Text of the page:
A federal bankruptcy court judge in Manhattan responded yesterday to a group of creditors frustrated over the speed of the potential BGC Partners acquisition of Grubb & Ellis, and postponed a hearing scheduled for today until next Monday, court records show.
The creditors complain that Howard Lutnick’s Midtown-based brokerage BGC Partners is forcing through a sale of nearly all of Grubb & Ellis’ assets at an accelerated pace so that BGC will be the sole bidder.
“If approved, the bidding procedures would ‘lock-in’ a sale to BGC and result in BGC being the only possible buyer of some or all of [Grubb & Ellis'] assets,” leaving the unsecured creditors with nothing, the court filing filed Monday says.
The delay, while hardly substantial, marks the opening salvo in the effort by unsecured creditors to get paid something on their investments. While the total amount of unsecured debt was not immediately available, Zazove Associates, based in Incline Village, Nev., believes it is the largest unsecured creditor, and is holding $12.1 million in convertible bonds, the court papers show.
BGC announced Feb. 20 that it was the stalking horse bidder in a so-called section 363 bankruptcy sale to buy most of the assets of the distressed real estate brokerage Grubb & Ellis, using a credit bid valued at about $35 million.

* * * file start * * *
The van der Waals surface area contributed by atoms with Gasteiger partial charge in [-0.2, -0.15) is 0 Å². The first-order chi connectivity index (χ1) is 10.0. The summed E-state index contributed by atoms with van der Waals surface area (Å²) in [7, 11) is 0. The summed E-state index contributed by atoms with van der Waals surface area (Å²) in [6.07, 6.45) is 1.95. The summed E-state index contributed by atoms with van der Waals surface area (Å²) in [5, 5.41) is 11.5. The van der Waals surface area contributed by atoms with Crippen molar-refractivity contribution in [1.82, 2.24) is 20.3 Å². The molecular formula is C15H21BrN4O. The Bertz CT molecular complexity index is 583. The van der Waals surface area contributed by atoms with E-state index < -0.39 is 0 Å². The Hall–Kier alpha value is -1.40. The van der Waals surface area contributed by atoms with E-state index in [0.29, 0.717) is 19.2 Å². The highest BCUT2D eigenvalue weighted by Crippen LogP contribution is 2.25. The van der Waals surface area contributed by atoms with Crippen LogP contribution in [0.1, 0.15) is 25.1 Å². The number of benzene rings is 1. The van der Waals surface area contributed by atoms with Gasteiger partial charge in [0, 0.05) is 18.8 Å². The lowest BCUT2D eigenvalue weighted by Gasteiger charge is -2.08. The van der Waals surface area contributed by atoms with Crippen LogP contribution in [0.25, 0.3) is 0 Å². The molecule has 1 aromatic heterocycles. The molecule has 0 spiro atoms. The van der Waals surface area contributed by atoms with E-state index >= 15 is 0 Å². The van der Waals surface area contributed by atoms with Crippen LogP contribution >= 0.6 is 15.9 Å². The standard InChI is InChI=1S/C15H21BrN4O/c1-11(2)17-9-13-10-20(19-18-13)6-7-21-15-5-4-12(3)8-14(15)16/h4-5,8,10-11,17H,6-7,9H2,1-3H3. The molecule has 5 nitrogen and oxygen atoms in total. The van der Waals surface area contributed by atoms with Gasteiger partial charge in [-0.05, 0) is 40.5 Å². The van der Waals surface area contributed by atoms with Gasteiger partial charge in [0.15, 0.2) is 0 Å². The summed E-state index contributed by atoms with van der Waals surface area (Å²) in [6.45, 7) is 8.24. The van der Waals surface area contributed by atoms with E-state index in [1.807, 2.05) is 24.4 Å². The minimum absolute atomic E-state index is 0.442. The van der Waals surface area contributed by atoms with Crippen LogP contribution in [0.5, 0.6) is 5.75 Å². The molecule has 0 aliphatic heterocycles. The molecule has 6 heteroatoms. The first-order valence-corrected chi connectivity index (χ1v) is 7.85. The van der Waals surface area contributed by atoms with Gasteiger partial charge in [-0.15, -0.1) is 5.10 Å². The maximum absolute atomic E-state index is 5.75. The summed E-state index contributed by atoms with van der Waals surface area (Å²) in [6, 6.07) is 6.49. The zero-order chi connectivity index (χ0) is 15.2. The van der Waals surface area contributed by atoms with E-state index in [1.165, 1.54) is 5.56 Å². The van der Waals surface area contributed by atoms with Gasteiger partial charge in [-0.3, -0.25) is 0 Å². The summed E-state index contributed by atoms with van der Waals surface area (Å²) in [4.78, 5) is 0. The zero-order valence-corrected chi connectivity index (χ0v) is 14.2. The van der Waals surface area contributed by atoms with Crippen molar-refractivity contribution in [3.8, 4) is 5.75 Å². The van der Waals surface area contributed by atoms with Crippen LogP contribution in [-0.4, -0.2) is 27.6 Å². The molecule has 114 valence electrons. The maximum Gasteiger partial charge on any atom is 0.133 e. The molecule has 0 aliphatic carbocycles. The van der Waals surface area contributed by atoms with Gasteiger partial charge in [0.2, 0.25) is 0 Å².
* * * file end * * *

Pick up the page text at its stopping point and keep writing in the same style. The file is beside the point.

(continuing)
BGC bought about $30 million in debt Feb. 17, for what the Zazove filing says was less than par, and is lending up to $4.8 million in additional funds to keep Grubb solvent. BGC Partners bought Newmark Knight Frank last October for $63 million plus stock.
Zazove filed an objection this Monday to Grubb’s motion seeking the court’s approval of its sale plan to BGC. In addition, a committee of creditors, who were not identified, filed a similar objection the same day. Zazove and BGC did not respond to a request for comment. Grubb declined to comment.
The unsecured creditors chafe at the speed of the process and the terms such as the $1 million break up fee, which they say is tilted in favor of locking in BGC as the buyer, the filings from the unsecured creditors says.
Scott Markowitz, a partner at Tarter Krinsky & Drogin, who heads the firm’s bankruptcy and corporate restructuring practice group, said it was typical that an unsecured creditors committee would try to slow down a 363 sale.
Markowitz, who is not involved in the Grubb bankruptcy, said “A committee will [often] try and negotiate some type of carve-out for the unsecured creditors. It could be the price you pay for getting the transaction cleansed through the [bankruptcy] sale.”